Every American college bound student knows that their junior year of high school is crucial for getting accepted into their university of choice, and I began targeting computer science as my major. I was heavily advised that I should focus on a business degree instead. At the forefront of that group were several of my math teachers, who knew that I didn’t do well in that subject, but there were also many others who thought that I shouldn’t “waste” my people skills in a technical role.
But I was really enjoying programming! My first real project was a string indexing program which could accept a block of text (much like this blog) and then create an alphabetical index of all the strings (words) and the number of times they appeared. Written in C, I had to learn about memory management, debugging, data structures, file handling, functions, and a whole lot more. It was way more mentally taxing than anything I’d ever done in school, and it required a ton of concentration. I wasn’t bored like I often was in classes. It was hard. Erik would constantly challenge, berate, laugh at me, and most importantly, accurately assess me using an instructional style that I’d never been exposed to before – he only cared about the results, not the trying.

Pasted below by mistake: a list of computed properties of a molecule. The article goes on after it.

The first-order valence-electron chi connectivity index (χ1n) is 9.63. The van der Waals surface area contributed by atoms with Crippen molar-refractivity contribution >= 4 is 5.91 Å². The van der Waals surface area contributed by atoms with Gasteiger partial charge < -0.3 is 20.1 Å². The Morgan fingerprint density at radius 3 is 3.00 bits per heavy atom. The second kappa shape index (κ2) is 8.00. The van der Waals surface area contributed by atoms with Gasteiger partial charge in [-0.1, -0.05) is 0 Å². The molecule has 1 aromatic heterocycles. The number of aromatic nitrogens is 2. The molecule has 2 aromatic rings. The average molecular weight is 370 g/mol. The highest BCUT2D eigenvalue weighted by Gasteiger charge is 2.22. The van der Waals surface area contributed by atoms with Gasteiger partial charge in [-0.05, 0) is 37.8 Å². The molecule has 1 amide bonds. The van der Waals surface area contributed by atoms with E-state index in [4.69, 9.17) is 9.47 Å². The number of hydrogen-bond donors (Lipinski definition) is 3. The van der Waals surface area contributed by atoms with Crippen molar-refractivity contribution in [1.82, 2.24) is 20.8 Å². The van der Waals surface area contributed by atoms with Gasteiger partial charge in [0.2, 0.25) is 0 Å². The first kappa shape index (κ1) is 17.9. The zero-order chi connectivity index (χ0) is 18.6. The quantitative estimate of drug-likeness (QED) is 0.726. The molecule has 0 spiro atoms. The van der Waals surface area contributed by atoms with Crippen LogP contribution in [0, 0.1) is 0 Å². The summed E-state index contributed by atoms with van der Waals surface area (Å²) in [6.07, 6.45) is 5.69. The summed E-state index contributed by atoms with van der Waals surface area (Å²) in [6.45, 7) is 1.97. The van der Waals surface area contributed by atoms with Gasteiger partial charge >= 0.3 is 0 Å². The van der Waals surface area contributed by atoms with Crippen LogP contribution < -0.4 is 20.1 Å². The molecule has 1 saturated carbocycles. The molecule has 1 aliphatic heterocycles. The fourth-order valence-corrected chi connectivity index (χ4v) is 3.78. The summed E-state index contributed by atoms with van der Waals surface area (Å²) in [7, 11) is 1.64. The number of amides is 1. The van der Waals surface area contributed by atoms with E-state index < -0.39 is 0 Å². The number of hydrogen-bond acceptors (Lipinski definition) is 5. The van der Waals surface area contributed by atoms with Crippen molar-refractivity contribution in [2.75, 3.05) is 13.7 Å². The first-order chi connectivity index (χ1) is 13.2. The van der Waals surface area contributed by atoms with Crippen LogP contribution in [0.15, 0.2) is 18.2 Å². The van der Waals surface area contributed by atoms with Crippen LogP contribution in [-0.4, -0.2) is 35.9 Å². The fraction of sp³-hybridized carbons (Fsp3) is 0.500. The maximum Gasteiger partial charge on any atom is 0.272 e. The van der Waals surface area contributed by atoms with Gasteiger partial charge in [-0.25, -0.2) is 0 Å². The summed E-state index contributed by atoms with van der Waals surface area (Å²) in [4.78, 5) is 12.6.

Although I was dead set on computer science, I really liked making money too. My parents noticed this and for one semester during that crucial junior year they offered me financial rewards for grades achieved. After I’d hosed my dad for over a hundred bucks due to my abnormally high grades that semester, he announced that “grades should be my own reward” and immediately discontinued the program. There were plenty of people telling me that a degree in business would better suit these talents of mine, and if I was honest, at the time I knew they were probably right. I was great in my non-science subjects, I could mail it in on papers and still get an A, and I knew that diligence, attention to detail, and math were weaknesses. Getting a business degree would be stupidly easy. Getting a computer science degree would be pretty hard, at least for me.
I was close to changing my mind when Erik mentioned, “You know, I’ve never wished I was less technical.”
This is advice that I really took to heart. It rung true when I was seventeen. It’s even more true today.
For me, the advantage that I incurred by getting a computer science degree meant that I could start my own consulting company and be one of the technical contributors while also being responsible for the business stuff. It helped me obtain positions of leadership because I didn’t need technical middle men to explain things to me. If things were going poorly, I could help manage the crisis effectively, and when things were going well I could explain why and point out the technical decisions that had carried us to success.